'This was a country of corpses and orphans and terrible absences. This was where the spirit withered.' So begins Fergal Keane's powerful account of the Rwandan genocide, in which more than a million people have been killed. Keane's book is a memoir of what he calls a terrible voyage: a deeply personal account of an encounter with evil. He tells the story of a journey in which he and his BBC colleagues tracked down one of the most notorious mass murderers of the conflict and escaped massacre by Hutu extremists. He examines how tens of thousands of ordinary Hutus were mobilized by their political leaders to massacre members of the Tutsi minority, as well as moderate Hutu politicians. Keane rejects the widely held perception that Rwanda's slaughter was the simple consequence of tribal antagonisms. Instead he blames unscrupulous politicians for fomenting ethnic rivalry and planning a systematic campaign of genocide. Season of Blood is a harrowing story told by a reporter who travelled into the heart of the horror. 'It changed everybody. The survivors most of all of course. But also the doctors, the aid workers, the priests, the journalists. We had learned something about the soul of man which would leave us with nightmares long into the future.'. This is not a comfortable book. It will shock and disturb. But it is a necessary book, telling a story that must be told.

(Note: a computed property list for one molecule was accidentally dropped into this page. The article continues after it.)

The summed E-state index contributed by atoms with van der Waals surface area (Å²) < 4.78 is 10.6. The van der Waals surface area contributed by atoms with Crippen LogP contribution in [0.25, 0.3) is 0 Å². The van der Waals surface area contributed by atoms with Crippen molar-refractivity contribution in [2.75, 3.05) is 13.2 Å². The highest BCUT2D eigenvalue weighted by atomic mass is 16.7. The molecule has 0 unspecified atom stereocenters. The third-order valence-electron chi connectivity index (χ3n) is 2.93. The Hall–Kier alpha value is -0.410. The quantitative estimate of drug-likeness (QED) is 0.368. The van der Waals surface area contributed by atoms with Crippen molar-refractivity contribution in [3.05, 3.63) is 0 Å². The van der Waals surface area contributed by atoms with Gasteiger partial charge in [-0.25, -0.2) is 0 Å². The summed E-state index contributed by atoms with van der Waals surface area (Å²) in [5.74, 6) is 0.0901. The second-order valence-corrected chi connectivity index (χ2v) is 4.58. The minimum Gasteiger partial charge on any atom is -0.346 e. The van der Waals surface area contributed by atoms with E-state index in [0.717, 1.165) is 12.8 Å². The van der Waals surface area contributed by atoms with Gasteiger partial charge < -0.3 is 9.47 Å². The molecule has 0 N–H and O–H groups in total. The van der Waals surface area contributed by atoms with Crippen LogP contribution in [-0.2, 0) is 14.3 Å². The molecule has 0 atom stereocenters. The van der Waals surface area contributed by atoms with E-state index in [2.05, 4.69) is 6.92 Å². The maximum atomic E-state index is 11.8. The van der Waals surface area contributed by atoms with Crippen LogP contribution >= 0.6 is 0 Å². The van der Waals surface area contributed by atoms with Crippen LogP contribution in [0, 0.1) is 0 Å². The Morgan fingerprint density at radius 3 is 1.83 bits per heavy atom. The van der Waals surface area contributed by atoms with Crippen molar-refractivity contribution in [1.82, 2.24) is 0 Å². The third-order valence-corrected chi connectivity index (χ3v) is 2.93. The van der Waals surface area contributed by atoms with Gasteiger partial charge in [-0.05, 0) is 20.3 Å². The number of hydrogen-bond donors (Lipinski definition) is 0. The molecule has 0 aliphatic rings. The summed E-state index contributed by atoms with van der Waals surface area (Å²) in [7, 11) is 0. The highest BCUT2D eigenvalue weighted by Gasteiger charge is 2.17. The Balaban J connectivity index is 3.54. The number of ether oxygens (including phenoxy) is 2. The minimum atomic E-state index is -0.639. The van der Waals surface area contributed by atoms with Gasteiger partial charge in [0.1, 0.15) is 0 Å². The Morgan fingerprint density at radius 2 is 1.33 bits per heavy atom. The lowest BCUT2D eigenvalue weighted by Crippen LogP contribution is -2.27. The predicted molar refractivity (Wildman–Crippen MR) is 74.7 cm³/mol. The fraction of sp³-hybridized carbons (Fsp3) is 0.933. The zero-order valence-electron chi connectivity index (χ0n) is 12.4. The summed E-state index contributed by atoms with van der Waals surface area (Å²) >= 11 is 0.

Winner of Britain's Orwell Prize for best political book of 1995, this searing, impassioned eyewitness account of the genocide of Rwanda's Tutsi minority by Hutu extremists dispels a number of media-sustained myths surrounding the slaughter in 1994 of a million people. BBC reporter and documentary filmmaker Keane saw absolutely no evidence to support the widely held belief that the Tutsiswho once comprised Rwanda's ruling class, abetted by German and Belgian colonialistsare lighter-skinned than Hutus. Contrary to the view that mutual hatred between tribes spontaneously erupted into irrational violence, he demonstrates that the killings were planned well in advance by a clique close to Rwandan President Juvenal Habyarimana. Bitterly resentful of the prospect of sharing power with the Tutsis, this clique created its own civilian militia and mounted a virulent propaganda campaign scapegoating Tutsis. The principal architects of the genocide found a haven in Zaire and Tanzania. Blaming the U.S., the European Community and the U.N. for failing to halt mass murder, Keane calls on the international community to assist Rwanda's new government, formed after the death of Habyarimana in a plane crash in April 1994. (July)